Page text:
The Crystal Lake City Council approved Tuesday the purchase of the 1.8-acre downtown train station and its surrounding property through an intergovernmental agreement with Metra, the result of the Union Pacific’s intention to sell this and other commuter stations on the line.
Union Pacific notified Metra that it had entered into an agreement with an unnamed developer to sell some or all of the 41 train station properties for about $50.9 million, Metra said in a letter to affected municipalities.
Metra has the right of first refusal to buy the property but doesn’t want it, Crystal Lake city staff said, so instead, the Chicago region commuter rail system offered to buy the train station from Union Pacific on the city’s behalf and transfer the property title to the city of Crystal Lake.
The city of Crystal Lake decided to buy the property because “it’s an important part of the downtown” and city staff recommended it as a good opportunity, Assistant City Manager Eric Helm said.
“The location and the asking price for the property were all very attractive,” Helm said.
No plans are in the works for any changes to the property, Helm said. Crystal Lake, which has a lease with Union Pacific, currently handles minor maintenance items for the station. Helm doesn’t see this changing with the city’s purchase.
“The building and the property are currently in good condition,” he said.
Crystal Lake has two commuter stations, one on Pingree Road and another downtown, near City Hall and the police department.
The intergovernmental agreement the City Council agreed to during its meeting Tuesday centers on the downtown station and the property at 70-88 E. Woodstock St. Under the agreement, the city is set to pay $1,072,500 to buy the property, with an initial earnest amount of $26,000.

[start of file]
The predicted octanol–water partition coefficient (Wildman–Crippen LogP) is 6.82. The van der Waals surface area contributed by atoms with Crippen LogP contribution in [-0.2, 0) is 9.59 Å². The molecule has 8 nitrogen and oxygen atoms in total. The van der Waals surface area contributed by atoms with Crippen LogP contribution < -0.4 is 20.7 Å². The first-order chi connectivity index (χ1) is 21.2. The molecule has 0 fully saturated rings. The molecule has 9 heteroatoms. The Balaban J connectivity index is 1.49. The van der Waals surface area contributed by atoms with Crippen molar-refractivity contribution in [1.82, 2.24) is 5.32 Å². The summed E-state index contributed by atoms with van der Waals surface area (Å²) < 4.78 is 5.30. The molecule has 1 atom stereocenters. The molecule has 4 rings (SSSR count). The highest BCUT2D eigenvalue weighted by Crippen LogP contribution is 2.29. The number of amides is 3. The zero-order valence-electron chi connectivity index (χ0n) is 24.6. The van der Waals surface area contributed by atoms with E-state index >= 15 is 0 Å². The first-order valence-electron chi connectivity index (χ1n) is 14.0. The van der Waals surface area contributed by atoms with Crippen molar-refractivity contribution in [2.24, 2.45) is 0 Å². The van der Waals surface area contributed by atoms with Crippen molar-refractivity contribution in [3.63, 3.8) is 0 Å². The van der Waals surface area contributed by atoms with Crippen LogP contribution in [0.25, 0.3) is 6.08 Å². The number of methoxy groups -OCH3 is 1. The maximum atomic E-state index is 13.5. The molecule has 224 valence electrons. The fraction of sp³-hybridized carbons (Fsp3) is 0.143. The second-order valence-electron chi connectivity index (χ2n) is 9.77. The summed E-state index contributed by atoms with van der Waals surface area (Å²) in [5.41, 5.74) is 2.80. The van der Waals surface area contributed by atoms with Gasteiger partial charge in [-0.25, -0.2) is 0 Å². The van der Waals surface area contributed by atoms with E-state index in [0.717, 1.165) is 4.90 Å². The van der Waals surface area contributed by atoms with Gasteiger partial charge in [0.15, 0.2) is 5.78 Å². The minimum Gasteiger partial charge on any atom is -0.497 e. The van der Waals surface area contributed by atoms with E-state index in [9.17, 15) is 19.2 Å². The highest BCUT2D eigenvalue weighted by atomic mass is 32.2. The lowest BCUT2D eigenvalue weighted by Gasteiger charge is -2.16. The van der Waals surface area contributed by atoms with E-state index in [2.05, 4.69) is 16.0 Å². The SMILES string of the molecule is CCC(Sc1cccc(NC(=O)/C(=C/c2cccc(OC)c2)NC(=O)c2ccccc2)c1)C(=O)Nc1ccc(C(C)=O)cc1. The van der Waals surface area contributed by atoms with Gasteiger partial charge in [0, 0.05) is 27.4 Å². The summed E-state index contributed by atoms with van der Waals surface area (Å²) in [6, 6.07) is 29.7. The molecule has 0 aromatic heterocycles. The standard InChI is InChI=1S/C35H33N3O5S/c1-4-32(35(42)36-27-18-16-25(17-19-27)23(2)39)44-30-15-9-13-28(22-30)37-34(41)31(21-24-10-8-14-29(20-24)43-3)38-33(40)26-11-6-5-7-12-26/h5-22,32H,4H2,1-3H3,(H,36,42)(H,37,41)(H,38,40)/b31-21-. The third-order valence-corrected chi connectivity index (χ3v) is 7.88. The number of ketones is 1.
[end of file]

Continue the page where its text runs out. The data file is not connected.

The train station purchase was approved unanimously with no discussion by the City Council as part of the meeting’s consent agenda.
Money to buy the property will come from the city of Crystal Lake’s capital funds, Helm said.
As part of the intergovernmental agreement, Crystal Lake now has a year to conduct a “feasibility review,” during which it can choose not to buy the property and receive a refund for the initial $26,000.
“During the review period, we would perform due diligence on the property,” Helm said.
As the city does with any new property, it will conduct environmental, building and site assessments, as well as a title search and identification of additional closing costs and fees.
“We don’t know of any issues with the property, but it’s important before you purchase a property to know everything about it,” Helm said.
Crystal Lake’s downtown station isn’t the only one impacted by Union Pacific’s decision to sell.
Others include the stations in Cary, Woodstock, Harvard, McHenry and Fox River Grove. Fox River Grove and Harvard village officials have already decided not to buy the property, as previously reported on by the Northwest Herald.